Architecture and Environment
The aim of this group is to (re)consider “environment” both as a central object of enquiry within architectural history and as a methodological framework that calls for re- thinking existing historiography whilst opening the discipline to closely related fields such as environmental and landscape history, geography, histories of science and technology, cultural studies and anthropology/material culture.
In recent years, a growing amount of scholarship has emerged, invested in uncovering numerous instances that engage issues of environment within architectural/spatial practices as well as charting historic discourses of environment against a background of disciplinary expansion, in particular during the second half of the twentieth-century.
In addition to works that sought to historicize the architecture-environment intersection, scholars working chiefly outside of architectural history have made significant contributions toward developing and qualifying concepts of environment that challenge and overcome binary oppositions such as those of nature vs. culture (including the natural vs. the built or man-made environment), rural vs. industrial, society vs. technology, or subjects vs. objects/things.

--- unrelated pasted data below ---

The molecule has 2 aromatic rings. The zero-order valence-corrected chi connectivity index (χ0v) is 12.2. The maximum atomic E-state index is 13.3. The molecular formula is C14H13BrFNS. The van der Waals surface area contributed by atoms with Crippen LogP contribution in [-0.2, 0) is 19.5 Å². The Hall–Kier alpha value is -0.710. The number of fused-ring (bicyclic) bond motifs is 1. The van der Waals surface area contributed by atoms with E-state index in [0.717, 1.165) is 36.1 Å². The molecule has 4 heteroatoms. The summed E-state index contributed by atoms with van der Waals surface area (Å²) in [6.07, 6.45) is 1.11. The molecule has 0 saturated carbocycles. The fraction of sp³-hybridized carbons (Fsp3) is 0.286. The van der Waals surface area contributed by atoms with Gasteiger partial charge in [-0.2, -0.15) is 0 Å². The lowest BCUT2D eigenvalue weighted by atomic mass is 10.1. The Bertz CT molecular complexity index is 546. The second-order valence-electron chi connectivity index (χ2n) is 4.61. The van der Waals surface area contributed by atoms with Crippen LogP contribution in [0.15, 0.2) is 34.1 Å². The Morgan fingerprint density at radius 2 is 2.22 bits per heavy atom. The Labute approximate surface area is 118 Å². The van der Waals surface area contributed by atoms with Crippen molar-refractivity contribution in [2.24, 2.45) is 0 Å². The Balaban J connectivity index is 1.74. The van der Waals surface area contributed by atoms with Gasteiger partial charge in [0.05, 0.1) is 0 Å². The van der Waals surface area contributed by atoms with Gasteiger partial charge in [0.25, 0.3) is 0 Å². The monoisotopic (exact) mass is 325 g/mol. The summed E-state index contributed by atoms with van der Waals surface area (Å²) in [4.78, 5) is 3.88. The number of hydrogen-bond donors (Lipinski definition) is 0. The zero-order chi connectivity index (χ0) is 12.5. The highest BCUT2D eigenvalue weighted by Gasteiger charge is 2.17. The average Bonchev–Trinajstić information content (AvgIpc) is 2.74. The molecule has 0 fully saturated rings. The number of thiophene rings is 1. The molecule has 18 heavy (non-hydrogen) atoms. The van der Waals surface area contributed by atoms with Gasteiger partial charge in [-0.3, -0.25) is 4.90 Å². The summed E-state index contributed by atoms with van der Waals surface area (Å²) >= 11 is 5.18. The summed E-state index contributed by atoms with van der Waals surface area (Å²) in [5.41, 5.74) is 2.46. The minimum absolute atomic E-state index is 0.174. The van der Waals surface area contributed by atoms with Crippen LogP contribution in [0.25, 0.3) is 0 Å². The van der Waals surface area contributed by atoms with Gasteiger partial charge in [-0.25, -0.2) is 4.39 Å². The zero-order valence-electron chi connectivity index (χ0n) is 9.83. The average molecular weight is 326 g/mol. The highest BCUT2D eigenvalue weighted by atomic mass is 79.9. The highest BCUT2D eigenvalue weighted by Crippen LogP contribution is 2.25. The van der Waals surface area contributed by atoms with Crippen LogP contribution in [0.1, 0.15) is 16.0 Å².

These different theories place emphasis on understanding environments as complex assemblages, dense material networks of metabolic exchanges/flows, relational systems across varying scales, and encompassing both human and non-human agencies. This renders the relationship between environment and architecture not as primarily dialectic, but as continuous and dynamic, understanding both as densely interwoven with each other, whilst maintaining that, despite these continuities, their relationship is never even and thus remains politically charged.